A Chinese house that was standing somewhat defiantly in the middle of a new main road has finally been demolished. The house’s owner had told the press that he had just finished building the home. Resident Zhang Ling originally said: “They didn’t offer us enough compensation to leave, so we’re staying.”
Not anymore. Times like these that whole “red tape” thing doesn’t look too bad.
It’s Monday! What’s on your mind, folks?
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This Punch post isn’t about WWE wrestling. Nothing to do with star John Cena delivering an elevated chokeslam to Kane.
But it’s about something that shares a lot of amateur theatrics and even biffs: local politics in this country.
A hilarious story did the rounds yesterday about Holroyd City Council, near Blacktown in Sydney’s west. Restauranteurs at the La Vita restaurant in Merrylands on Tuesday found themselves witness to one of the council area’s great all-time political battles.
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The final battle against the carbon pricing scheme before its July 1 introduction will be amid the lumpy terrain and unpleasant pong of suburban garbage dumps. Local government will be fighting to the end the application of the $23-a-tonne penalty for carbon emissions which will be attracted by this usually unattractive community facility.
Meanwhile, the Government will be insisting the same territory, the local landfill site, will become a boon for municipal councils as it will lead to money making prospects for them.
Rubbish tips are an ideal political battleground because while most suburban types don’t own an aluminium refinery or a coal mine, they do cart their clippings and other waste to the tip regularly.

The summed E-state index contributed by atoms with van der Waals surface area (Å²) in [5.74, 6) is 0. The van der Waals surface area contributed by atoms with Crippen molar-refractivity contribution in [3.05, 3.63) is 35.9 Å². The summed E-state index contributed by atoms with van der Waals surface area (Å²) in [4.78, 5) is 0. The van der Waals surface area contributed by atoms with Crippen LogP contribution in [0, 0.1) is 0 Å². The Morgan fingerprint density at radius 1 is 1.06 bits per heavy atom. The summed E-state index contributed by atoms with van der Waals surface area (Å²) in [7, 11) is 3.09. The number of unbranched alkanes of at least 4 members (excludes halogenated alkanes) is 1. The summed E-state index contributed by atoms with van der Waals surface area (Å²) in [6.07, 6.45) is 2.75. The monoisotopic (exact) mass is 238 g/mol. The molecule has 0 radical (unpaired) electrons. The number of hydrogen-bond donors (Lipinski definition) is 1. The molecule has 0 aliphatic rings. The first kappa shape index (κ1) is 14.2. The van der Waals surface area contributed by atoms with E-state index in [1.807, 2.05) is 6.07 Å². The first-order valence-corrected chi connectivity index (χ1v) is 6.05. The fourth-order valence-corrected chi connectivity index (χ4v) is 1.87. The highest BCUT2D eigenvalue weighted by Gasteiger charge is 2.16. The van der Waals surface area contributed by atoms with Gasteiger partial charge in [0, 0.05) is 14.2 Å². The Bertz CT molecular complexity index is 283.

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We shop in supermarkets because we love the choice. We guzzle supersized drinks. We flock to superhero movies because we love the action, and when there’s horizontal action on the menu, apparently we’re red hot for super brothels too - unless they’re somewhere where we actually live.
The NSW land and Environment Court has given the green light for a really big red light in Sydney’s inner west. Plans for the expansion of the existing Stiletto brothel were originally rejected after a local Liberal councillor called it the “Westfield of brothels”.
There is no suggestion the councillor was referring to the likelihood of a two dollar knock shop appearing on the premises right beside a Mister Minit. Though when you think about it…
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Have you ever been to Balmain in the inner city of Sydney? Or have you been down a suburban shopping strip in your capital city? If you have you will know that something has changed over the years.
Even when walking down the shopping strip in your local town centre you are bound to have seen some changes. More often than not you will find that places like Balmain or your own local town centre are not as vibrant as they used to be.
There may be more vacant shops or the shops may be looking tired or run down which all makes the shopping strip less appealing. Some town centres may even be attracting gangs of youths or the graffiti artists which may all detract from the shopping strip.